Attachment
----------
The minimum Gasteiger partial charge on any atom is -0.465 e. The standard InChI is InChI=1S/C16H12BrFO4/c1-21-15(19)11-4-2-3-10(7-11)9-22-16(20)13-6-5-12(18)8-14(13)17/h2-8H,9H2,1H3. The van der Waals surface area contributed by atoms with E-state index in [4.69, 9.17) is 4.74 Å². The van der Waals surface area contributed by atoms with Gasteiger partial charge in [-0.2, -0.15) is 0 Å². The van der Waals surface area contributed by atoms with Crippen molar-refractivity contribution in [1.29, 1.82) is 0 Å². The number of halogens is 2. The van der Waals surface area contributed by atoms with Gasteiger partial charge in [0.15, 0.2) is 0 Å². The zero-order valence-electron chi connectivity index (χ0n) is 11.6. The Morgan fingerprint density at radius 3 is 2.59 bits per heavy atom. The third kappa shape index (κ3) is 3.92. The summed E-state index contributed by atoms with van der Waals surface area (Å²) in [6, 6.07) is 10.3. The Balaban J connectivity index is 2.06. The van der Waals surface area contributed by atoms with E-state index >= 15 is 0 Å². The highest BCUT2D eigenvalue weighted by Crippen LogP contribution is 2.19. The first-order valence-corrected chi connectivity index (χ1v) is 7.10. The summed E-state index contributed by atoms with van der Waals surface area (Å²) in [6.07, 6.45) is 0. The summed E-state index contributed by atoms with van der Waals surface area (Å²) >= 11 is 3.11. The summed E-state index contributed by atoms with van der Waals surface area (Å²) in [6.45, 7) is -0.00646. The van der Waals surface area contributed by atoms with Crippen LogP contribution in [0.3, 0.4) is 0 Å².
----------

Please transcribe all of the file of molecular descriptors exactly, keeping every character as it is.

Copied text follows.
The minimum Gasteiger partial charge on any atom is -0.465 e. The standard InChI is InChI=1S/C16H12BrFO4/c1-21-15(19)11-4-2-3-10(7-11)9-22-16(20)13-6-5-12(18)8-14(13)17/h2-8H,9H2,1H3. The van der Waals surface area contributed by atoms with E-state index in [4.69, 9.17) is 4.74 Å². The van der Waals surface area contributed by atoms with Gasteiger partial charge in [-0.2, -0.15) is 0 Å². The van der Waals surface area contributed by atoms with Crippen molar-refractivity contribution in [1.29, 1.82) is 0 Å². The number of halogens is 2. The van der Waals surface area contributed by atoms with Gasteiger partial charge in [0.15, 0.2) is 0 Å². The zero-order valence-electron chi connectivity index (χ0n) is 11.6. The Morgan fingerprint density at radius 3 is 2.59 bits per heavy atom. The third kappa shape index (κ3) is 3.92. The summed E-state index contributed by atoms with van der Waals surface area (Å²) in [6, 6.07) is 10.3. The Balaban J connectivity index is 2.06. The van der Waals surface area contributed by atoms with E-state index >= 15 is 0 Å². The highest BCUT2D eigenvalue weighted by Crippen LogP contribution is 2.19. The first-order valence-corrected chi connectivity index (χ1v) is 7.10. The summed E-state index contributed by atoms with van der Waals surface area (Å²) in [6.07, 6.45) is 0. The summed E-state index contributed by atoms with van der Waals surface area (Å²) >= 11 is 3.11. The summed E-state index contributed by atoms with van der Waals surface area (Å²) in [6.45, 7) is -0.00646. The van der Waals surface area contributed by atoms with Crippen LogP contribution in [0.3, 0.4) is 0 Å².